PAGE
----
De Beers finds diamond within a diamond, names it the “Beating Heart”

The “Beating Heart”

De Beers, the largest diamond producer by value, has unveiled a unique piece it named the “Beating Heart”, a 0.33-carat rough specimen that consists of a diamond within another diamond.

The unusual discovery – a D-colour, type IaAB diamond – has an internal cavity enclosing a smaller loose diamond, which is trapped, yet free to move around within the space.

De Beers said the gemstone was discovered at one of its mines in either Africa or Canada, but the exact origins can’t be pinpointed.

It arrived at the De Beers Institute of Diamonds facility in Maidenhead, England, in November last year, where it was verified to be a natural occurring stone.

Initial conclusions from the Institute’s experts suggest that an intermediate layer of poor-quality diamond etched away during its travel to the surface of the Earth, leaving only the better-quality material: the outer diamond and the core.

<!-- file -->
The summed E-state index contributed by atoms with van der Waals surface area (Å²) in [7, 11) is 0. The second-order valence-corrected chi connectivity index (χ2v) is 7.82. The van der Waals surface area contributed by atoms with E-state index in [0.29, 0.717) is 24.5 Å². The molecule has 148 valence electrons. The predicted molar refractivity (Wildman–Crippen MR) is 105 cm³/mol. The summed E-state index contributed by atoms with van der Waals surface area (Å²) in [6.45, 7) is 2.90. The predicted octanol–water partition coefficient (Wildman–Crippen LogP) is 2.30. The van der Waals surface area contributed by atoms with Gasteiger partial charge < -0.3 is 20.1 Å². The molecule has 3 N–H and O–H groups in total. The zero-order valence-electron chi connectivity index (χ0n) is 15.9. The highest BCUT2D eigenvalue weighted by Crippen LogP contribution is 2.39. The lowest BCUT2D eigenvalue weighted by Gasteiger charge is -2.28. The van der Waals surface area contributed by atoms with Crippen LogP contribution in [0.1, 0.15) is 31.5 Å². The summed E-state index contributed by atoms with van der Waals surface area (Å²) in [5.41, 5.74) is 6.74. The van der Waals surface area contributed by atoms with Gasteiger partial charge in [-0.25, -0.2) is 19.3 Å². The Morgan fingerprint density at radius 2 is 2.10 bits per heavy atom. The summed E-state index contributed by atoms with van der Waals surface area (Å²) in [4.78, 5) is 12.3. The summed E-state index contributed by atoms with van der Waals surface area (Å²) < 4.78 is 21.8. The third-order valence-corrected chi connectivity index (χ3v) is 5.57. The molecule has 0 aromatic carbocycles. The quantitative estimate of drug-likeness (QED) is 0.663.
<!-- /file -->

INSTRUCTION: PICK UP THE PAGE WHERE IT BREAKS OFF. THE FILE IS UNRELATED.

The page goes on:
“The ‘Beating Heart’ is a remarkable example of what can happen on the natural diamond journey from formation to discovery,” Jamie Clark, Head of Global Operations at De Beers Institute of Diamonds, said in the statement.

Now registered on De Beers’ Tracr blockchain platform, which certifies a diamond’s provenance and production journey, the “Beating Heart” will be kept in its rough form for research and educational purposes.

Competitor Alrosa found a similar diamond in 2019, which was named “Matryoshka” after the famous Russian nesting dolls. The 0.62 carat gem, estimated to be over 800 million years old, resulted from one diamond growing inside another, according to Alrosa’s scientists.